Challenges in current and future japonica rice breeding

Increasing cold tolerance in new rice varieties is one of the fundamental goals and challenges that japonica rice breeding faces. Cold tolerance can be defined as the ability of a rice plant to produce grain in a presence of low temperature stress (Shakiba et al., 2017). Currently, there is an increase in vulnerability to weather and pest disruptions due to the low agro-biodiversity level of commercial varieties and seeds. This vulnerability is especially important as shifting and unpredictable climatic conditions are faced (Tracy, 2014). All these challenges makes imperative to generate more genetic diversity, increase yield potential, and breed better climate adapted varieties (e.g. aerobic rice). Also to use direct dry seeding rice, to reduce water use. All of these, integrating technologies such as quantitative trait loci (QTLs), gene sequencing, marker assisted selection to move forward the development of new technologies that will allow overcoming all of these challenges (Kushwaha et al., 2015).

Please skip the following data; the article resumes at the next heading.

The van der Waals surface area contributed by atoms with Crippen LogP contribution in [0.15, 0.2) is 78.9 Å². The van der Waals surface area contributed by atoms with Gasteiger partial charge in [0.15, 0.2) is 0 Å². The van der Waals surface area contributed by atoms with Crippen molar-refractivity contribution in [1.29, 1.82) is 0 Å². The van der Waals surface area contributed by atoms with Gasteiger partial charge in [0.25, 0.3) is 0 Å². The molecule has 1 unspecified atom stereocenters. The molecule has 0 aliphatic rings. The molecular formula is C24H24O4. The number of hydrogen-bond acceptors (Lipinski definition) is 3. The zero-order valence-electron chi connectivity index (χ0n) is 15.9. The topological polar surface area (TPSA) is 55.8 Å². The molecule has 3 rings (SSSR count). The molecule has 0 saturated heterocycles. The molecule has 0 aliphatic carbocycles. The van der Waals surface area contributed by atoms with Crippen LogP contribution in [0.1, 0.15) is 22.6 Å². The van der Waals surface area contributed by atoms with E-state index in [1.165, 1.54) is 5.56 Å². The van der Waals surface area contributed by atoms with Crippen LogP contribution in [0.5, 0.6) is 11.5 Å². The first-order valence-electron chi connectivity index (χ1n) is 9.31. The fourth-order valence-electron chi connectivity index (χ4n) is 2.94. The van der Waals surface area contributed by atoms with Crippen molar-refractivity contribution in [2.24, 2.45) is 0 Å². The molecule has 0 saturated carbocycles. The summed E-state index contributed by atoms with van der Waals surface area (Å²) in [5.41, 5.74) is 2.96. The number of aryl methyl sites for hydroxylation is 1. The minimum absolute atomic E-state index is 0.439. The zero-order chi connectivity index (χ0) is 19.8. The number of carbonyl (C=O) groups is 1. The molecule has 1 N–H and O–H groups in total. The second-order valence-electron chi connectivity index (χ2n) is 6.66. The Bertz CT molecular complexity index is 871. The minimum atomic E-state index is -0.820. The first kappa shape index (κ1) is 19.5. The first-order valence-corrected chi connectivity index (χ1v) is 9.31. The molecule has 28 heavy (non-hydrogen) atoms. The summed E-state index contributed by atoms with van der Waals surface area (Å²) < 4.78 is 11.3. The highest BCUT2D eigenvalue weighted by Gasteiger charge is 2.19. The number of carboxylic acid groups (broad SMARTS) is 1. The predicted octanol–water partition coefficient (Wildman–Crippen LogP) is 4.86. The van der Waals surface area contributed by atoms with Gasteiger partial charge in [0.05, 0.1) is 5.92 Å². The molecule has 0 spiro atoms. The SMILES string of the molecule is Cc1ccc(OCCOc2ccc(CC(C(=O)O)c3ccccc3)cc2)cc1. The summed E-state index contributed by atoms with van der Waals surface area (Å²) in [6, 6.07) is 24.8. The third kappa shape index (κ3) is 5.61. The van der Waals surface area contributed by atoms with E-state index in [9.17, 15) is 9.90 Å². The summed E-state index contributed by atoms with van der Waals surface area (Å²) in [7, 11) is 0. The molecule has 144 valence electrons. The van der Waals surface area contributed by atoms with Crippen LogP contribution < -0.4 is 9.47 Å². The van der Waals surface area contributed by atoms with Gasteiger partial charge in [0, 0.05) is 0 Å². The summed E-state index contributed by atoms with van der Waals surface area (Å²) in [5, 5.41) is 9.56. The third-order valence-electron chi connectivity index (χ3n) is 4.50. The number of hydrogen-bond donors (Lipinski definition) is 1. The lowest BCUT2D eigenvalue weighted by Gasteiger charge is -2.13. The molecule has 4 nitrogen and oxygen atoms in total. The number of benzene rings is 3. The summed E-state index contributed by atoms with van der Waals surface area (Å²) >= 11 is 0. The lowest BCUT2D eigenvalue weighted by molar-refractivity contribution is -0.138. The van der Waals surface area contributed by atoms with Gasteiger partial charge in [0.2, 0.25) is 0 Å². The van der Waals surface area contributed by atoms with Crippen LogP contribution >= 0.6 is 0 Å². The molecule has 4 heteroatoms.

Growing population

The population is increasing in a fast rate and the requirement of rice is estimated to be increased in around 200 million tons by 2050. To reach that amount of rice production, new technologies and innovations in rice breeding must be used (Kushwaha et al., 2015). In Asia 90% of rice is produced and consumed in situ for half of the world population. It is estimated that only in this region rice demand will increase 30%-50% by 2025. Also, a major concern besides the growing population is its nutrition. Currently, more than 800 million people suffer from hunger and malnutrition and also more than a billion people have a low income that is less than 1 dollar per day (Kropff et al., 2007). To improve access to food, society and governments need to take actions to favor the access of poor people to better nutrition, and avoid health problems associated to malnourishment. One part of the solution is breeding bio-fortified rice varieties that provide critical nutrients to people without access to food diversity. There are some efforts as HarvestPlus initiative which depends on Consultative Group for International Agricultural Research (CGIAR) Research Program on Agriculture for Nutrition and Health. Here, staple crops have been bio-fortified using conventional plant breeding techniques to increase the density of vitamins and minerals, sufficient to impact human health and nutrition (